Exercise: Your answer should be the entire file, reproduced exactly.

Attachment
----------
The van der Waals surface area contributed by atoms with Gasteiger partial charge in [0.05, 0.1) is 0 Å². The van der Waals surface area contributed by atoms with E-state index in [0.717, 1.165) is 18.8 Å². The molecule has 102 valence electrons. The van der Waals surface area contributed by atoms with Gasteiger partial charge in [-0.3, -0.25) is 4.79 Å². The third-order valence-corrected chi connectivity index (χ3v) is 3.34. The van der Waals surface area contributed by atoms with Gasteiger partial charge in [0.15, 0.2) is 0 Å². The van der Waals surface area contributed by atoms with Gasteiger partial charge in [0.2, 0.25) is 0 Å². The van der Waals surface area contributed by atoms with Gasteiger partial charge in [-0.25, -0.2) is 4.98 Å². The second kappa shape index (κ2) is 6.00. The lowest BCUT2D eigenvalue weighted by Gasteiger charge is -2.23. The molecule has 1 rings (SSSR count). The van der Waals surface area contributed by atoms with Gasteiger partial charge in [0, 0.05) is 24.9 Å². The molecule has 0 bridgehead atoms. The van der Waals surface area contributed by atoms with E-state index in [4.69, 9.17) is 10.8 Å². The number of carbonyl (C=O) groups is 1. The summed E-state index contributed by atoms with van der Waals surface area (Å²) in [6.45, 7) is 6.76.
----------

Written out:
The van der Waals surface area contributed by atoms with Gasteiger partial charge in [0.05, 0.1) is 0 Å². The van der Waals surface area contributed by atoms with E-state index in [0.717, 1.165) is 18.8 Å². The molecule has 102 valence electrons. The van der Waals surface area contributed by atoms with Gasteiger partial charge in [-0.3, -0.25) is 4.79 Å². The third-order valence-corrected chi connectivity index (χ3v) is 3.34. The van der Waals surface area contributed by atoms with Gasteiger partial charge in [0.15, 0.2) is 0 Å². The van der Waals surface area contributed by atoms with Gasteiger partial charge in [0.2, 0.25) is 0 Å². The van der Waals surface area contributed by atoms with Gasteiger partial charge in [-0.25, -0.2) is 4.98 Å². The second kappa shape index (κ2) is 6.00. The lowest BCUT2D eigenvalue weighted by Gasteiger charge is -2.23. The molecule has 1 rings (SSSR count). The van der Waals surface area contributed by atoms with Gasteiger partial charge in [0, 0.05) is 24.9 Å². The molecule has 0 bridgehead atoms. The van der Waals surface area contributed by atoms with E-state index in [4.69, 9.17) is 10.8 Å². The number of carbonyl (C=O) groups is 1. The summed E-state index contributed by atoms with van der Waals surface area (Å²) in [6.45, 7) is 6.76.